Many thanks for the reply but I'm not sure how that gets around having to do
something like:

x = new ActiveXObject("Microsoft.XMLHTTP");

in the JavaScript which requires the setting / unsetting of a security
option in the browser ?

Martin

"Bob Barrows [MVP]" <re******@NOyahoo.SPAMcom> wrote in message
news:u$**************@tk2msftngp13.phx.gbl...
Martin Waller wrote:
Hello,

I've been playing with the idea of just how to use an ASP page to
provide a remote function call. In an ideal world this would be a web
service but how can you do it if restricted to ASP 3.0 ?

Idea 1 was to write an ASP page that accepted arguments using the
classic ?X=1&Y=2 type of strings and have the page return an ADO
disconnected record set containing the results of the action. This is
call very well, and works, but you do have to allow the browser to
create an ADODB.RecordSet in which to place the results which goes
against some security principles.

Idea 2 was to use an <IFRAME> and replace the src for this frame at
run time with the result from an ASP page, again using the ?X=1&Y=2
type of string to pass in arguments. The results could then come back
as a table and be accessed via the DOM. The problem with this is that
the client needs to wait for the page to be loaded before it can be
sure that the contents of the table is valid and the browser does not
seem to allow waits and does not like busy waits.

Idea 3 - I'm still looking for this ! Does anyone have any ?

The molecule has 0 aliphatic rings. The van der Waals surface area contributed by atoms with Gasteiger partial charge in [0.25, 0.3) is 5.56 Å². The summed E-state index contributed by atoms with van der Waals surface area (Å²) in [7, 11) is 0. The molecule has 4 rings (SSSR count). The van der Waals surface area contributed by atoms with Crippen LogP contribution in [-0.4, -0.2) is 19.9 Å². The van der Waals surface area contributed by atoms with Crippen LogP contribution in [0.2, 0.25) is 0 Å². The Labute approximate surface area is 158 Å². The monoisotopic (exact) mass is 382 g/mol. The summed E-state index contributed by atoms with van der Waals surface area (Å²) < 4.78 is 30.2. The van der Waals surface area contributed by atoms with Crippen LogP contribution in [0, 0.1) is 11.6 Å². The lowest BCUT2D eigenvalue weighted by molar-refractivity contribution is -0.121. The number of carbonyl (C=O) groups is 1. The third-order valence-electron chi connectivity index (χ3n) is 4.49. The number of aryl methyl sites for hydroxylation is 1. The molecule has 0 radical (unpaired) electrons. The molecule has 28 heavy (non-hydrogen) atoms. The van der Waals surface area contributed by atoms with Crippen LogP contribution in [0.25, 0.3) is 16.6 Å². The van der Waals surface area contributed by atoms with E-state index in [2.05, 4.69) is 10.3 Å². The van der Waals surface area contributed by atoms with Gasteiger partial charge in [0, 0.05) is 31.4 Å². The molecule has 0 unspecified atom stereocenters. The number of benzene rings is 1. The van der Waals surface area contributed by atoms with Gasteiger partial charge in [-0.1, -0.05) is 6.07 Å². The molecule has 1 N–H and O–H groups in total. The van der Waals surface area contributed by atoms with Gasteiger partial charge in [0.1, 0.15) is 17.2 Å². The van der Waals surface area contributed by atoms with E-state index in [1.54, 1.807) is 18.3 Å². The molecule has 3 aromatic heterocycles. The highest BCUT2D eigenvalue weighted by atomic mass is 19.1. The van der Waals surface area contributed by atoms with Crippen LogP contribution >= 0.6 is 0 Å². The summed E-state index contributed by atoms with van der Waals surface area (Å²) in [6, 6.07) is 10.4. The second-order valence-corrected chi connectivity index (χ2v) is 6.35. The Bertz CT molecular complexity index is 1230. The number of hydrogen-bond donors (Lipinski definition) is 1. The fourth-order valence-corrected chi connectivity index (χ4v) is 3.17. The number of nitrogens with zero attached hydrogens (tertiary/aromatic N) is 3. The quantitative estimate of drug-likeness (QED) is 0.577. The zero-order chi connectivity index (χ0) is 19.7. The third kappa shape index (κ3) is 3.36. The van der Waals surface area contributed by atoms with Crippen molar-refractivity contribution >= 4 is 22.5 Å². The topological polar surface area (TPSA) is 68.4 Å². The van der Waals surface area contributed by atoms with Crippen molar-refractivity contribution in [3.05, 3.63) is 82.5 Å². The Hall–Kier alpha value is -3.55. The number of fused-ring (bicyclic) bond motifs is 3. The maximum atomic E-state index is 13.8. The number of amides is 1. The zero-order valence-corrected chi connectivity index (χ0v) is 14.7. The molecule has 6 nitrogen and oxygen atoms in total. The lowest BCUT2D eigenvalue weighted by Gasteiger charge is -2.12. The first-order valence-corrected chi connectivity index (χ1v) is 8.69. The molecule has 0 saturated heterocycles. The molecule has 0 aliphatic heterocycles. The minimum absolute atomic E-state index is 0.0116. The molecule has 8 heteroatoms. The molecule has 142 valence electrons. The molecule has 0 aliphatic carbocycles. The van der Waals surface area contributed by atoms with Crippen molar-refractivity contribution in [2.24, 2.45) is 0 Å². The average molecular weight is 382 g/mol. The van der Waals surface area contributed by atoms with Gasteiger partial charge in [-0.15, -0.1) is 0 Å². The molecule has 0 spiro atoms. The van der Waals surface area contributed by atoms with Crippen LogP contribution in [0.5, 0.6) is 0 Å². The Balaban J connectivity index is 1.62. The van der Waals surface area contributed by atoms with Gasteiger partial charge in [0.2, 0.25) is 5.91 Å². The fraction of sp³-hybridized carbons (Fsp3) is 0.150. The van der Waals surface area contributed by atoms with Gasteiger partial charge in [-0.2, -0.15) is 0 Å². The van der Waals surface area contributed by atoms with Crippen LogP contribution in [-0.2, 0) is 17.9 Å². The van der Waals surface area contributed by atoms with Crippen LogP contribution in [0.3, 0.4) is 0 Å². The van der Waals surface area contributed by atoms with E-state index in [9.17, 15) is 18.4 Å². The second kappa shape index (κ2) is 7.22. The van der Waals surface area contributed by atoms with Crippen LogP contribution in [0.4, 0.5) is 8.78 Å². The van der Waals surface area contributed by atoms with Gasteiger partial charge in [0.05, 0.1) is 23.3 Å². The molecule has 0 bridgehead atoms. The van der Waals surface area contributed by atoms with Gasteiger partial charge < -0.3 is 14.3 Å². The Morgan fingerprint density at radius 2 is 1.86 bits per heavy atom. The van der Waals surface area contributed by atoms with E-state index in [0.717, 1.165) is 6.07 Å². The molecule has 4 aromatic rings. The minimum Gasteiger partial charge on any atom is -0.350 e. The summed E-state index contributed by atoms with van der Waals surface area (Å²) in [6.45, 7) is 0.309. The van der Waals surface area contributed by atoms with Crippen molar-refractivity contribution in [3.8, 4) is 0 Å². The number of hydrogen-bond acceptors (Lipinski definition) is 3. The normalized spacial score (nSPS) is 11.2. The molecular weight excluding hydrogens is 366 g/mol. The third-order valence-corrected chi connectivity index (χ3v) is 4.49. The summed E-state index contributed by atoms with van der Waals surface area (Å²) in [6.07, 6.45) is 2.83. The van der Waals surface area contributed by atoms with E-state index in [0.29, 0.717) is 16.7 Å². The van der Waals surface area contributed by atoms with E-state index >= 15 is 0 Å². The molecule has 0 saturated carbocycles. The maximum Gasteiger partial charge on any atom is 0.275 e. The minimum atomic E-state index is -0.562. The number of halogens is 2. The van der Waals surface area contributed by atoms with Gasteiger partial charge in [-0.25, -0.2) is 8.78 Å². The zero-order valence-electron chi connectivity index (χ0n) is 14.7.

Many thanks

Martin


If I understand correctly what you're after, then the answer is XMLHTTP.
Google should supply the rest ...

Bob Barrows
--
Microsoft MVP -- ASP/ASP.NET
Please reply to the newsgroup. The email account listed in my From
header is my spam trap, so I don't check it very often. You will get a
quicker response by posting to the newsgroup.

Jul 19 '05 #3

P: n/a
How about this (uses framesets):

1. Main frame directs "communication" frame to target asp page and then
directs itself to a "waiting" page.
2. Page generated by target asp page includes JavaScript code to redirect
main frame back to original state.

--
Mark Schupp
Head of Development
Integrity eLearning
www.ielearning.com
"Martin Waller" <Ma***********@NOSPAN.com> wrote in message
news:eN**************@TK2MSFTNGP09.phx.gbl...
Hello,

Many thanks for the reply but I'm not sure how that gets around having to do something like:

x = new ActiveXObject("Microsoft.XMLHTTP");

in the JavaScript which requires the setting / unsetting of a security
option in the browser ?

Martin

"Bob Barrows [MVP]" <re******@NOyahoo.SPAMcom> wrote in message
news:u$**************@tk2msftngp13.phx.gbl...
Martin Waller wrote:
Hello,

I've been playing with the idea of just how to use an ASP page to
provide a remote function call. In an ideal world this would be a web
service but how can you do it if restricted to ASP 3.0 ?